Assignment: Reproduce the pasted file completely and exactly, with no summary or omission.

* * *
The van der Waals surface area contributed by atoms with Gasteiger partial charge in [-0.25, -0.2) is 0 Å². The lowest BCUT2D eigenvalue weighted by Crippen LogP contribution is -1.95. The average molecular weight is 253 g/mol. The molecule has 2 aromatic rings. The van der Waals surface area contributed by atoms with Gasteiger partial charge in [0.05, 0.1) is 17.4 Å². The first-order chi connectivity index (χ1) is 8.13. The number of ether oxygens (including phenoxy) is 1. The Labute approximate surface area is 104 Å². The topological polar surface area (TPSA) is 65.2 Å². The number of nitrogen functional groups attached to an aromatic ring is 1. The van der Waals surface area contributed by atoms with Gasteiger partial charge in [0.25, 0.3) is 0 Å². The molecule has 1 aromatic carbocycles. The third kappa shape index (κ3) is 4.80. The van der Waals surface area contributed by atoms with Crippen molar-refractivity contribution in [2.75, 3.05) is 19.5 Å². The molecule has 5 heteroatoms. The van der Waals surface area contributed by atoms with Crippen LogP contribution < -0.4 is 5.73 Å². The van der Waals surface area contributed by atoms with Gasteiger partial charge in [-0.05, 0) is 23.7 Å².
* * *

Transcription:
The van der Waals surface area contributed by atoms with Gasteiger partial charge in [-0.25, -0.2) is 0 Å². The lowest BCUT2D eigenvalue weighted by Crippen LogP contribution is -1.95. The average molecular weight is 253 g/mol. The molecule has 2 aromatic rings. The van der Waals surface area contributed by atoms with Gasteiger partial charge in [0.05, 0.1) is 17.4 Å². The first-order chi connectivity index (χ1) is 8.13. The number of ether oxygens (including phenoxy) is 1. The Labute approximate surface area is 104 Å². The topological polar surface area (TPSA) is 65.2 Å². The number of nitrogen functional groups attached to an aromatic ring is 1. The van der Waals surface area contributed by atoms with Gasteiger partial charge in [0.25, 0.3) is 0 Å². The molecule has 1 aromatic carbocycles. The third kappa shape index (κ3) is 4.80. The van der Waals surface area contributed by atoms with Crippen molar-refractivity contribution in [2.75, 3.05) is 19.5 Å². The molecule has 5 heteroatoms. The van der Waals surface area contributed by atoms with Crippen LogP contribution < -0.4 is 5.73 Å². The van der Waals surface area contributed by atoms with Gasteiger partial charge in [-0.05, 0) is 23.7 Å².